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Spring Babies: It all begins in Yellowstone!

Spring Babies: It all begins in Yellowstone!

Written by: , April 20th, 2016

By Chelsea DeWeese, naturalist and outdoor instructor for the Yellowstone Forever

Perhaps nothing is more rewarding than watching a bison calf take its first few wobbly steps—or spotting a speckled elk calf bedded in concealing grasses. Tumbling bear cubs bring a smile to visitors’ faces, and bighorn sheep lambs elicit gasps with their high-elevation antics.

Yellowstone in spring offers a plethora of young animals to view, from owlets to grass-eating ungulates to soon-to-be carnivores. In fact, there is hardly a better place to view wildlife rearing young on the planet. “As the snow finally starts to melt away and the springtime blossoms begin to peek out on the branches, a wonderful array  of babies begin to appear on the Yellowstone landscape,” says Shauna Baron, a Yellowstone Forever Institute instructor who teaches programs on wildlife watching. “Springtime in Yellowstone is like no other time of year, as it all begins here!”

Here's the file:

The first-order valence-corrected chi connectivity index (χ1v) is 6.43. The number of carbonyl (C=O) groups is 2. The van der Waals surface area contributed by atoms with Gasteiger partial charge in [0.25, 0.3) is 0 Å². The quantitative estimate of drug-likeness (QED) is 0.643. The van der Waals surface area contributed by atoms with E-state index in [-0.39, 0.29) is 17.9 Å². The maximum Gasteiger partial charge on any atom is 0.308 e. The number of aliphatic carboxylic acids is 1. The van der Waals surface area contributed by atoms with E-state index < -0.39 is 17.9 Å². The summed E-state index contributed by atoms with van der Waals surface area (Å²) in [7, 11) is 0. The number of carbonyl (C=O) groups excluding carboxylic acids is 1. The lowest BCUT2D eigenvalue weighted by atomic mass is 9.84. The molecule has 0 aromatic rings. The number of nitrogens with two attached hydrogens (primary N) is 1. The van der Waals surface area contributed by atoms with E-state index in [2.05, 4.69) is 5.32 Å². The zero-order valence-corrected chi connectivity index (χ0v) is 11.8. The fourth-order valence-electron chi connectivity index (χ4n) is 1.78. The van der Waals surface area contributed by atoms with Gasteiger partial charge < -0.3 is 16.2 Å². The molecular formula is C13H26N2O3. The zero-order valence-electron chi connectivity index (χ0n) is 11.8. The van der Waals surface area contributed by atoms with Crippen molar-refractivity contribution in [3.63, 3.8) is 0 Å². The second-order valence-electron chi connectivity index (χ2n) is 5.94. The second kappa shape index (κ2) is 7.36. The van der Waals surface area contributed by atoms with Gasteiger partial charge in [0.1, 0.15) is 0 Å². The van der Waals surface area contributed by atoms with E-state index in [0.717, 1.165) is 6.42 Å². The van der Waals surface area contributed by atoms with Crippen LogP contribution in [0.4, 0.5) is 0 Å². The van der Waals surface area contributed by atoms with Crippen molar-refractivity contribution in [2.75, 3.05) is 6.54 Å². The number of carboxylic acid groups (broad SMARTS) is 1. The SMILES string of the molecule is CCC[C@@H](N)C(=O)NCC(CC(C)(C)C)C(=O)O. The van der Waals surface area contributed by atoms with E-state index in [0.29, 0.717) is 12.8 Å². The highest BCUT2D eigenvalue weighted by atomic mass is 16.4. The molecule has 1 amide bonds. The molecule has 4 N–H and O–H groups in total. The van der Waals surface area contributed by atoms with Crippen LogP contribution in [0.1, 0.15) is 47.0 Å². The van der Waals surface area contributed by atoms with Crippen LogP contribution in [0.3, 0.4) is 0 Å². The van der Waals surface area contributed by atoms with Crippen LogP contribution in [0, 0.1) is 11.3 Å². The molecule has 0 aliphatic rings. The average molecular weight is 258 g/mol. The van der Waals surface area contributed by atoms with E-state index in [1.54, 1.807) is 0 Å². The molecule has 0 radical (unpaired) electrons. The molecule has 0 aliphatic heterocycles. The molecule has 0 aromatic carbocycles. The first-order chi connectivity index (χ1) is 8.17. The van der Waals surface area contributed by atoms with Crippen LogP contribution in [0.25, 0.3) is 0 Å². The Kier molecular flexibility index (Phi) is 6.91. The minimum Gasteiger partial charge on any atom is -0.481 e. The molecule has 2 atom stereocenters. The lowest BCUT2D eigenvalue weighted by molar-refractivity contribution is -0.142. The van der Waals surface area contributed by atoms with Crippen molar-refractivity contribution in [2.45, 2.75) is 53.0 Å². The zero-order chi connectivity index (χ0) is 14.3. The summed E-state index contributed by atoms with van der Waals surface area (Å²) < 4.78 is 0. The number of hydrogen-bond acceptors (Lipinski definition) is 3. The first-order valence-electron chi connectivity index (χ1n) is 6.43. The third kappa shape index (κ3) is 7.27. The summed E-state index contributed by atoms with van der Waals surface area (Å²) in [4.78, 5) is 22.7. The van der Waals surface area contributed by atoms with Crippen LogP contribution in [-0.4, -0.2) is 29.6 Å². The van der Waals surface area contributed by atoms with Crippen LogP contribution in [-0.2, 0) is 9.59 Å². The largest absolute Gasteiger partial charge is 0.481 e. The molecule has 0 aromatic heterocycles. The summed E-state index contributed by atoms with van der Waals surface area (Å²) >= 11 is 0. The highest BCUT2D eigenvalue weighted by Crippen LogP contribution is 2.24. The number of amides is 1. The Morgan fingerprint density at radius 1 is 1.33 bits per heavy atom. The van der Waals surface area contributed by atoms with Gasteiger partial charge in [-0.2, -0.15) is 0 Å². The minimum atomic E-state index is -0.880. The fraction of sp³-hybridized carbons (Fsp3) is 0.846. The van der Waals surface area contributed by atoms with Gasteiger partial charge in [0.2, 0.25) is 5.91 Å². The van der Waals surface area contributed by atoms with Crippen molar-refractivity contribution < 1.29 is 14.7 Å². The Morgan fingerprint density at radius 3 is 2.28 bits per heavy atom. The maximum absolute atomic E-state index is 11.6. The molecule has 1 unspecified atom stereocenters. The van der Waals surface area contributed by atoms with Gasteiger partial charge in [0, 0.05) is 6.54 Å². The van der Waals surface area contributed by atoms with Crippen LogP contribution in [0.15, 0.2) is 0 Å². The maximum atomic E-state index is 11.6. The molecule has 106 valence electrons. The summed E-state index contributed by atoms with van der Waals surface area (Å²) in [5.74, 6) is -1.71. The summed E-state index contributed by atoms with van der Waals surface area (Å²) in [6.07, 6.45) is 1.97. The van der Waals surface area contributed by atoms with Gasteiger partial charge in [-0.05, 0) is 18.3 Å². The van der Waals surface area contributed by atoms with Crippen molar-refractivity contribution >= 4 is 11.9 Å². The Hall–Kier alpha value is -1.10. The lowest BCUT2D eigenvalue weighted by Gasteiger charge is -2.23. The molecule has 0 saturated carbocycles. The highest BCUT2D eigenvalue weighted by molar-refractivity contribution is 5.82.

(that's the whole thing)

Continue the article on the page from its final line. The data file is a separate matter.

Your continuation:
As is the case with all wildlife, it’s important for visitors to maintain a safe distance from these animals to avoid disturbance. “Yellowstone National Park is a wonderful place to see wildlife, but it does require some extra caution to enjoy safely,” says Amy Bartlett, a spokesperson for Yellowstone National Park, who emphasizes a required minimum distance of 100 yards from bears, nesting birds, and wolves, and 25 yards from all other animals. “Animals may be in a developed area, along a trail, or in a geyser basin, but Yellowstone wildlife is truly wild and should not be approached regardless of where they are encountered. Visitors need to be willing to alter their plans or change their route to maintain the required minimum distances. We want visitors to come and enjoy the wildlife Yellowstone has to offer, while keeping themselves and their families safe.”

Excerpted from Yellowstone Quarterly, the Yellowstone Forever’s publication filled with engaging stories about wildlife, history, science, and culture. To read similar articles, you can become a supporter of the Yellowstone Forever.

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